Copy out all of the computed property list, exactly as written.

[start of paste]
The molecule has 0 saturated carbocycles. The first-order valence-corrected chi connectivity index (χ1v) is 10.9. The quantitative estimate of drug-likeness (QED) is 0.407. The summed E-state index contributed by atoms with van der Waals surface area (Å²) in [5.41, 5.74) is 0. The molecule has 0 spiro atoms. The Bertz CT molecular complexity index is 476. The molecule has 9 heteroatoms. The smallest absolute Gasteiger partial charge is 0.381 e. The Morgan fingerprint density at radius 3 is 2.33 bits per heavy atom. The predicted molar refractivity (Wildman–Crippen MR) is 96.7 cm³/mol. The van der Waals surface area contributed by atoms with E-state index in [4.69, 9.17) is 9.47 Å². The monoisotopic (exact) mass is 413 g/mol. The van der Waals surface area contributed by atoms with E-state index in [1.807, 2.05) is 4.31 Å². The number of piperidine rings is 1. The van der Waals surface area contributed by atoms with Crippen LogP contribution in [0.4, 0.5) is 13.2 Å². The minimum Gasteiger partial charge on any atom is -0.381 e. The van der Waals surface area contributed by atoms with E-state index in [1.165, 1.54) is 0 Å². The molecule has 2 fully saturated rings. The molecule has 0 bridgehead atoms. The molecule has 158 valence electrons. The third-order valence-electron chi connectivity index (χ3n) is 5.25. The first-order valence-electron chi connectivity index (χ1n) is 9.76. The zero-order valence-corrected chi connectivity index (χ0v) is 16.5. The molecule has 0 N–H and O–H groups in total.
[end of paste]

The molecule has 0 saturated carbocycles. The first-order valence-corrected chi connectivity index (χ1v) is 10.9. The quantitative estimate of drug-likeness (QED) is 0.407. The summed E-state index contributed by atoms with van der Waals surface area (Å²) in [5.41, 5.74) is 0. The molecule has 0 spiro atoms. The Bertz CT molecular complexity index is 476. The molecule has 9 heteroatoms. The smallest absolute Gasteiger partial charge is 0.381 e. The Morgan fingerprint density at radius 3 is 2.33 bits per heavy atom. The predicted molar refractivity (Wildman–Crippen MR) is 96.7 cm³/mol. The van der Waals surface area contributed by atoms with E-state index in [4.69, 9.17) is 9.47 Å². The monoisotopic (exact) mass is 413 g/mol. The van der Waals surface area contributed by atoms with E-state index in [1.807, 2.05) is 4.31 Å². The number of piperidine rings is 1. The van der Waals surface area contributed by atoms with Crippen LogP contribution in [0.4, 0.5) is 13.2 Å². The minimum Gasteiger partial charge on any atom is -0.381 e. The van der Waals surface area contributed by atoms with E-state index in [1.165, 1.54) is 0 Å². The molecule has 2 fully saturated rings. The molecule has 0 bridgehead atoms. The molecule has 158 valence electrons. The third-order valence-electron chi connectivity index (χ3n) is 5.25. The first-order valence-electron chi connectivity index (χ1n) is 9.76. The zero-order valence-corrected chi connectivity index (χ0v) is 16.5. The molecule has 0 N–H and O–H groups in total.